Anne reveled in her years living on Emerald Isle, NC, making more good friends, riding her bike, taking water aerobics classes at the clubhouse, and being by the beach. Every day she walked on the hard-packed sand along the ocean with Charlie, her beloved, snappy chihuahua.
Music was in Anne’s bones. She knew the lyrics of every song from the ‘40s and ‘50s and every musical. She could sing Gregorian Chant on cue. In her late 80’s she joined a performing arts group in a play about trans-gendered teens, singing and dancing on the Lied Center Stage. She never missed Vespers or anything at Bales Organ Recital Hall.
Anne was raised Catholic, sent her three daughters to St. Mary’s Elementary school and tirelessly served both parish and school. But, in later years, she worked to balance her faith with evolving personal and political beliefs. She walked door-to-door for Hilary Clinton in 2008… then had an 8-year crush on Barack Obama. She felt honored when she met Michelle Obama (as Mom told it, they shook hands, Anne said, “I’m praying for you,” and Michelle looked straight into her eyes as she said, “Thank you.” It was a “moment.”) When Donald Trump was elected president, Anne grieved. First that she would never live to see a woman president, but more because, “Donald Trump is a con man, all about himself. He’s bad news for my country.” That was 2016. Over the last four years, no matter how much dementia might confuse her, she never wavered about Donald.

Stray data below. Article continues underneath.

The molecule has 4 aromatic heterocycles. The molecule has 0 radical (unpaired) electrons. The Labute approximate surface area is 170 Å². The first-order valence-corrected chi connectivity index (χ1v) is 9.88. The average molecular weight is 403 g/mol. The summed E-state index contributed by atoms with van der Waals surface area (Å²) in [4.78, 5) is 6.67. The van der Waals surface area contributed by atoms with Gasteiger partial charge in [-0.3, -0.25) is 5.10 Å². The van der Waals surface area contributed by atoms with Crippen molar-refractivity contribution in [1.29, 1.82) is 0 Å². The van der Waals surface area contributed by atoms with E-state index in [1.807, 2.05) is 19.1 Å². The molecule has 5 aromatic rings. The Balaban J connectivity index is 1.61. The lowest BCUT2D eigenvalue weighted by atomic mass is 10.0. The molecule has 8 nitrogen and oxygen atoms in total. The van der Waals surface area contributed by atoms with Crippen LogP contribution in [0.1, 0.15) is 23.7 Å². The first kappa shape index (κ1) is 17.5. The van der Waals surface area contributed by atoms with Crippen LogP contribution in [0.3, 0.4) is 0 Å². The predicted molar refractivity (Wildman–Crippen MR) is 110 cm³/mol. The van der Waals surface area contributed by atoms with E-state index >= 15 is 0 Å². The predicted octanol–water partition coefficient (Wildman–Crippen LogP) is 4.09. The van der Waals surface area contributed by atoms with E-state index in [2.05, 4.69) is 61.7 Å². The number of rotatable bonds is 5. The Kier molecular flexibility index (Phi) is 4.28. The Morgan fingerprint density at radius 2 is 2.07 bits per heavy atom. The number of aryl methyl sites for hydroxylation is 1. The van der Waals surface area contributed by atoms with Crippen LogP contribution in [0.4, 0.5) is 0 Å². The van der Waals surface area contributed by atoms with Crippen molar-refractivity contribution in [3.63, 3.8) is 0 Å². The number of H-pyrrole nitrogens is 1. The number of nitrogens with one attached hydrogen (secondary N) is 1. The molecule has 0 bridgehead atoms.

When Anne was asked about favorite memories, they were often about her grandchildren: Sarah, Ben, Ross, Tess, Zoe and Amy. Their pictures were in her apartment. She might tell the same stories over and over (like flying in Ross’s two-seater plane, the pooch plunge with Sarah, beach days and Europe travel with Tess and Zoe, Amy’s wedding, Ben playing piano for her) but they were all good stories, of happy times.
She relished good food and drink, and never turned down a movie. For New Year’s Eve 2019, she went to see “Little Women” and then shared a feast at India Palace. One of the last times she was ‘out’ before the COVID lockdown, she perched at the bar at the Fish House downing her all-time favorite: oysters on the half shell and ice-cold beer.
Anne is the last of her generation, and all of her siblings and cousins preceded her in death, She is survived by daughters Marjorie (Media, PA), Kate and son-in-law Mark Brilakis (Hillsborough, NC), Susan and son-in-law Frank Barthell (Lawrence); grandchildren Amy Spahn (and great-grandson Declan), Tess, Ross and Zoe Brilakis, and Sarah and Ben Barthell; nieces (Jane and Karen especially) nephews (Bobby), cousins that she lost touch with but never stopped missing.
When she died, Anne was in a hospital bed in her daughter’s family room. She’d been in a coma for just two days, after 10 days in hospice care. Fr. Mike (who’d baptized her grandchildren over thirty years ago) came to her bedside for ‘Annointing of the Sick.’ Anne was happy that her three daughters were with her, felt nurtured and loved, and even cracked some jokes. We stroked her head, held her hand, and told her she was going on a wonderful journey. When we see her now, she is in the ocean, laughing, waving at us who are still on the beach, then leaping up to meet a wave.